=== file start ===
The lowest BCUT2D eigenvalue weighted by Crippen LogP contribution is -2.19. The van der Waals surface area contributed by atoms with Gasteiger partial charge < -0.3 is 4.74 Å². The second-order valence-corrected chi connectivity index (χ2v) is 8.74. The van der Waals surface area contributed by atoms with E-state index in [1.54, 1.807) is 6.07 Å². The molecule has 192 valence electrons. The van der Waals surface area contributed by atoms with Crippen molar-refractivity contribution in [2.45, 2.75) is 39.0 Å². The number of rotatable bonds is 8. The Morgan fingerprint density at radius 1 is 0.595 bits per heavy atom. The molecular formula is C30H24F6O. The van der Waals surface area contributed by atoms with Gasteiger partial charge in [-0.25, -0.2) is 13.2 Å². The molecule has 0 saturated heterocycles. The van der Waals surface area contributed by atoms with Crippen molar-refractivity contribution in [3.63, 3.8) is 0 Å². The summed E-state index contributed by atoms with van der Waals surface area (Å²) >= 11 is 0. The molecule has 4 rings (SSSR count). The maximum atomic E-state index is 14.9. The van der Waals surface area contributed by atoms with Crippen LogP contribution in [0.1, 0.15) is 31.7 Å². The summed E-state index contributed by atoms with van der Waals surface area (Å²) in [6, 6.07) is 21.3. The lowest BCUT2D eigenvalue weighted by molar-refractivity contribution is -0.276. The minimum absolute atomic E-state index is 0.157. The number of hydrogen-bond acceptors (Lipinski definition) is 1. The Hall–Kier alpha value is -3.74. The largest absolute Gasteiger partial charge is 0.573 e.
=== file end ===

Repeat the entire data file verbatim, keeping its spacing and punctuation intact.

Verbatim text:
The lowest BCUT2D eigenvalue weighted by Crippen LogP contribution is -2.19. The van der Waals surface area contributed by atoms with Gasteiger partial charge < -0.3 is 4.74 Å². The second-order valence-corrected chi connectivity index (χ2v) is 8.74. The van der Waals surface area contributed by atoms with E-state index in [1.54, 1.807) is 6.07 Å². The molecule has 192 valence electrons. The van der Waals surface area contributed by atoms with Crippen molar-refractivity contribution in [2.45, 2.75) is 39.0 Å². The number of rotatable bonds is 8. The Morgan fingerprint density at radius 1 is 0.595 bits per heavy atom. The molecular formula is C30H24F6O. The van der Waals surface area contributed by atoms with Gasteiger partial charge in [-0.25, -0.2) is 13.2 Å². The molecule has 0 saturated heterocycles. The van der Waals surface area contributed by atoms with Crippen molar-refractivity contribution in [3.63, 3.8) is 0 Å². The summed E-state index contributed by atoms with van der Waals surface area (Å²) >= 11 is 0. The molecule has 4 rings (SSSR count). The maximum atomic E-state index is 14.9. The van der Waals surface area contributed by atoms with Crippen LogP contribution in [0.1, 0.15) is 31.7 Å². The summed E-state index contributed by atoms with van der Waals surface area (Å²) in [6, 6.07) is 21.3. The lowest BCUT2D eigenvalue weighted by molar-refractivity contribution is -0.276. The minimum absolute atomic E-state index is 0.157. The number of hydrogen-bond acceptors (Lipinski definition) is 1. The Hall–Kier alpha value is -3.74. The largest absolute Gasteiger partial charge is 0.573 e.